This post defines engineering for manufacturing or EFM for new products at a prototype design services firm. Engineering for manufacturing or manufacturing engineering is how things are made efficiently, effectively, and economically.
Almost everything you interact with is the result of manufacturing — from the clothes you wear to the device you use to read this article. Everything around you is the product of a team of professionals such as designers, technicians, and engineers, and manufacturing engineers are essential members of these power teams.
What is engineering for manufacturing (EFM)?
Engineering for Manufacturing (EFM) involves designing processes to create high-quality products. Manufacturing engineers will design production facilities and suggest equipment like robotics, sorting equipment, welders, and lasers to get the task done.
Manufacturing engineers balance the manufacturing process and budget to develop a profit-generating product. They must stay knowledgeable of technological options while considering the long-term plan for manufacturing facilities to continue working flexibly and efficiently for the years to come.
A manufacturing engineer can be hired to improve or upgrade an existing facility and enhance quality control or operating efficiency through new procedures, equipment, or software. Depending on their specialty, manufacturing engineers may also oversee an existing facility, robots, or workers assembling parts. They may assess how upgrading the software of older equipment will affect the current production cycles.
Manufacturing engineering and industrial engineering are two fields that are frequently mistaken for one another. An industrial engineer mainly focuses on how machines and people work together and strive to streamline processes to boost efficiency. On the other hand, manufacturing engineers are more involved with identifying the best machinery and equipment required to develop a system or product.
What makes engineering for manufacturing unique?
Manufacturing engineers consider how equipment and the production staff can work together to develop the final product. These professionals can work in industries that create outcomes and can design a manufacturing facility that makes something as small as an eraser or even as large as a space rocket. They may also work in manufacturing parts used in other products, like a rear-view mirror for a car, or larger projects, such as assembling an entire vehicle.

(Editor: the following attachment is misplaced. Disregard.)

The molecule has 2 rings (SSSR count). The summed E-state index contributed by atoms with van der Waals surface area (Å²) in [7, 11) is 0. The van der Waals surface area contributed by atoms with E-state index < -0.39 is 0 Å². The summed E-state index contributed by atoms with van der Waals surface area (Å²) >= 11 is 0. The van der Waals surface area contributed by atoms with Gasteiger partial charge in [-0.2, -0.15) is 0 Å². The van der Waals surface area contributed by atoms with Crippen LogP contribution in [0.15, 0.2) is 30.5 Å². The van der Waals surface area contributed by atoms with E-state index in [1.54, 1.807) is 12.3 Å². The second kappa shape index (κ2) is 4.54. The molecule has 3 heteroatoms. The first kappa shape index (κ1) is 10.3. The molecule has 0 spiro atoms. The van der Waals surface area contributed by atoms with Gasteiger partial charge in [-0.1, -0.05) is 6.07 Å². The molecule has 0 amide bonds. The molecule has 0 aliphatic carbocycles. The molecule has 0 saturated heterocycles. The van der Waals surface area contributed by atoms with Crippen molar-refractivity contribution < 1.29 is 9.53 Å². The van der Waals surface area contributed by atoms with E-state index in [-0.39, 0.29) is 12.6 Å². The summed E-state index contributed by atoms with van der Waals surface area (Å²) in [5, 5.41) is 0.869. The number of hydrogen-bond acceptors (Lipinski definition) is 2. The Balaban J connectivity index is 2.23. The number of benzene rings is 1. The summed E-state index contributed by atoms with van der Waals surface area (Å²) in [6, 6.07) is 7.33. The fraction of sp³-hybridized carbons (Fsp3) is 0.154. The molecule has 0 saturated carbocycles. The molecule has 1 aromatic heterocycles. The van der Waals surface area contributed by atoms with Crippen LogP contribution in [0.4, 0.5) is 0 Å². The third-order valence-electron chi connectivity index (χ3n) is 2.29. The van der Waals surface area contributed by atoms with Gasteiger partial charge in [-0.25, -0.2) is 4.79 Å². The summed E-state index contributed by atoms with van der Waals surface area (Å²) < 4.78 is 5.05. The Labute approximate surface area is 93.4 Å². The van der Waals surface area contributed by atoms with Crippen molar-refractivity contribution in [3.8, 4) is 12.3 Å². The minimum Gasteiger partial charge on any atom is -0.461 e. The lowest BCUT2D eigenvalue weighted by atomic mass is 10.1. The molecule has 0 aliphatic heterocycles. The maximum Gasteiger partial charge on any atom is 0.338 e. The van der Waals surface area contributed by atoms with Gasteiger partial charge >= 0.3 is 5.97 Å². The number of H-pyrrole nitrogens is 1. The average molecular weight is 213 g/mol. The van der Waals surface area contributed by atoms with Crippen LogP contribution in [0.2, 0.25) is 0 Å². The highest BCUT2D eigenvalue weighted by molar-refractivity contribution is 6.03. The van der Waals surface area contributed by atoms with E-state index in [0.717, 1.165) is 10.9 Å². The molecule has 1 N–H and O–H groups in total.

History of engineering for manufacturing
The engineering function for manufacturing traditionally plans factory layouts and organizes efficient assembly lines. Engineers design processes and source equipment to maximize efficiency within budgets and product requirements.
Before the Industrial Revolution, artisans handcrafted most products. This inefficient method struggled to meet large-scale production demands. Organized assembly lines transformed manufacturing by coordinating workers and machines, speeding production and increasing profits.
Portsmouth Block Mills provided an early UK example of continuous assembly processes, developing parts for Royal Navy rigging blocks. Ford Motor Company notably revolutionized automobile manufacturing in 1913 by introducing an assembly line that reduced Model T Ford production time to 93 minutes in 45 steps. This efficient process also created more jobs and reduced labor.
Over time, assembly lines evolved, incorporating sensors, automation, and robots to accelerate production further.
What’s involved in the engineering for the manufacturing process?
The example of Smartphone production detailed below is an excellent example of the EFM process.
1. Product design
The smartphone’s design is initially developed given customers’ needs using CAD drawings and models of assemblies, components, and subsystems. The manufacturing engineer takes part in the process almost right from the start, pointing out the different ways to improve the design further to make later fabrication faster, easier, and cheaper. Moreover, the manufacturing engineer can identify and correct severe issues in manufacturability before the start of production.
2. System and process design
After designing the smartphone’s parts, the manufacturing engineer will lead the development of the processes used for fabricating every product component. Experience with manufacturing processes like injection molding, casting, forming, welding, and machining enables manufacturing engineers to identify essential parameters and steps for producing quality parts efficiently.